Playing St. Barbara by Marian Szczepanski is a great book, a stunning debut novel that shimmers with unforgettable characters while casting necessary light on a dark chapter in American history. Drawn to the social and political history of coal mining in southwestern Pennsylvania because of her personal connection (her grandparents were immigrant miners), Szczepanski focuses on the lives of the mothers, daughters, and wives of coal miners. Telling their stories, she illuminates the terrible burdens forced on coal mining families and the immense spirit required to endure, much less thrive, in such an environment.
I quickly found myself immersed in Playing St. Barbara, caught up in the lives of the Sweeney family: coal miner Fin, his wife Clare, and their three daughters, Deidre, Katie, and Mary Clare. The girls must find their way out of the abusive rituals exercised by their miserable father, who fights for the rights of his fellow workers but in suffering defeat after defeat, takes his frustrations out by beating on the members of his family. The girls’ individual stories of survival, along with the story of their mother, mesh to create a mesmerizing and unforgettable exploration of family, community, and responsibility, set amidst the grim history of coke mining in Pennsylvania.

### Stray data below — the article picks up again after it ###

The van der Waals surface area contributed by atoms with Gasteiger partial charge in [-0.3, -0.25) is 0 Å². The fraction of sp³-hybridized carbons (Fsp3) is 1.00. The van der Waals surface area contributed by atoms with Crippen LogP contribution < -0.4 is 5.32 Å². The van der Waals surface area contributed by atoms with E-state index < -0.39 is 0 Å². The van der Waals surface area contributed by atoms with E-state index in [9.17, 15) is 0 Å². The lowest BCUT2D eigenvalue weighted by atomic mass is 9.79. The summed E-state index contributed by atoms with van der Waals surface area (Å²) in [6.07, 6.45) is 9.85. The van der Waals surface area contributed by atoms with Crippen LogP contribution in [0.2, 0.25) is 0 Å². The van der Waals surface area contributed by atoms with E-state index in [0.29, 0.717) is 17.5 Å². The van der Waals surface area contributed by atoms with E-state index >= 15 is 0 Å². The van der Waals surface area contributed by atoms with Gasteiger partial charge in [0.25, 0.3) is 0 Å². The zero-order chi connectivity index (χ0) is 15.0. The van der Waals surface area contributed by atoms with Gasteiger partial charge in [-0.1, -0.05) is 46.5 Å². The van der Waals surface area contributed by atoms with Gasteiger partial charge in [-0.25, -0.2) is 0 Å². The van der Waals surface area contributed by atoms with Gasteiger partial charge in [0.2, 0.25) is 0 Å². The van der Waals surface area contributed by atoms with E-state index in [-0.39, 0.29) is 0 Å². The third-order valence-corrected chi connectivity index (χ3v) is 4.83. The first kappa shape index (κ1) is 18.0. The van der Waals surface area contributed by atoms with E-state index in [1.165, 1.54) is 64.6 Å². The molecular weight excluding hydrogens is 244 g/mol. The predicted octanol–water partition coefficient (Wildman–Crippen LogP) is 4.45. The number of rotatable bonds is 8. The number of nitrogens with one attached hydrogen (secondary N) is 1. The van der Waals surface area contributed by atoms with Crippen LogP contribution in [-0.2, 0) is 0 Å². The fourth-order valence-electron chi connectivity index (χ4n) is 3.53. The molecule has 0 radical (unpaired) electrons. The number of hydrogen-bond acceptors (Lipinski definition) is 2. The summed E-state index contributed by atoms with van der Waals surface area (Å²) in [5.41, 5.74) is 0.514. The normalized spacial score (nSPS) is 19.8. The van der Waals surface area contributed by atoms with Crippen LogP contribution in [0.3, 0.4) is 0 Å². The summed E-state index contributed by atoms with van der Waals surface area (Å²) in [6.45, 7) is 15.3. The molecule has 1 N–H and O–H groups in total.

In the mining towns of southwestern Pennsylvania in the early twentieth century, might made right. The H.C. Frick Coke Company relied, again and again, upon the police force to help them maintain a choking grip on their miners. When the police were not effective in breaking strikes (and backs), the Klu Klux Klan was enlisted to carry out night time raids terrifying enough to be effective: worn down miners just could not fight back. For Fin Sweeney, the only fight he can win is the one he wages daily against his own family. His wife bears the brunt of his anger but the daughters come in for their share. Each girl, in her own way, will find her way out of the town and away from the family, using the patron saint of miners, St. Barbara, as a kind of guide. Sometimes the saint is an inspiration and sometimes she is the last straw: for who can believe in a dead saint when it takes the courage of living to finally break free?
Marian Szczepanski made a believer out of me – I believe in the possibility of light and grace, even in the darkest of times, and I am more enthralled than ever by the powerful stories of women, sisters, mothers, daughters, and friends.